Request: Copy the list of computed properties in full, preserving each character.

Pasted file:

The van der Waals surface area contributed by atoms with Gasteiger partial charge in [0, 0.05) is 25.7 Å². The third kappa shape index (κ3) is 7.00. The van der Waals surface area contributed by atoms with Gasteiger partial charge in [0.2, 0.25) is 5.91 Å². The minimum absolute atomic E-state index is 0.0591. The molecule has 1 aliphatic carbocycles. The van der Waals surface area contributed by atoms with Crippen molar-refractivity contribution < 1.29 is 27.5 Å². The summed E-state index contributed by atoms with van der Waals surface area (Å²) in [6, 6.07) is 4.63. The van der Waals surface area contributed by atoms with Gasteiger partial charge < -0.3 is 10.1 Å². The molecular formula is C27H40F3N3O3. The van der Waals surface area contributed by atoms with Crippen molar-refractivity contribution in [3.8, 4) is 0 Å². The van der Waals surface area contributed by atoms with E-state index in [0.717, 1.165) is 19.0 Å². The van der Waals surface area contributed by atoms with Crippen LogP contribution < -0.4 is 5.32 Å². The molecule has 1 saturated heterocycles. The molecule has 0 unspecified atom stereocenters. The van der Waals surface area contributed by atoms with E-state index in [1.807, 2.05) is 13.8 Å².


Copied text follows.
The van der Waals surface area contributed by atoms with Gasteiger partial charge in [0, 0.05) is 25.7 Å². The third kappa shape index (κ3) is 7.00. The van der Waals surface area contributed by atoms with Gasteiger partial charge in [0.2, 0.25) is 5.91 Å². The minimum absolute atomic E-state index is 0.0591. The molecule has 1 aliphatic carbocycles. The van der Waals surface area contributed by atoms with Crippen molar-refractivity contribution < 1.29 is 27.5 Å². The summed E-state index contributed by atoms with van der Waals surface area (Å²) in [6, 6.07) is 4.63. The van der Waals surface area contributed by atoms with Gasteiger partial charge < -0.3 is 10.1 Å². The molecular formula is C27H40F3N3O3. The van der Waals surface area contributed by atoms with Crippen molar-refractivity contribution in [3.8, 4) is 0 Å². The van der Waals surface area contributed by atoms with E-state index in [0.717, 1.165) is 19.0 Å². The van der Waals surface area contributed by atoms with Crippen LogP contribution < -0.4 is 5.32 Å². The molecule has 1 saturated heterocycles. The molecule has 0 unspecified atom stereocenters. The van der Waals surface area contributed by atoms with E-state index in [1.807, 2.05) is 13.8 Å².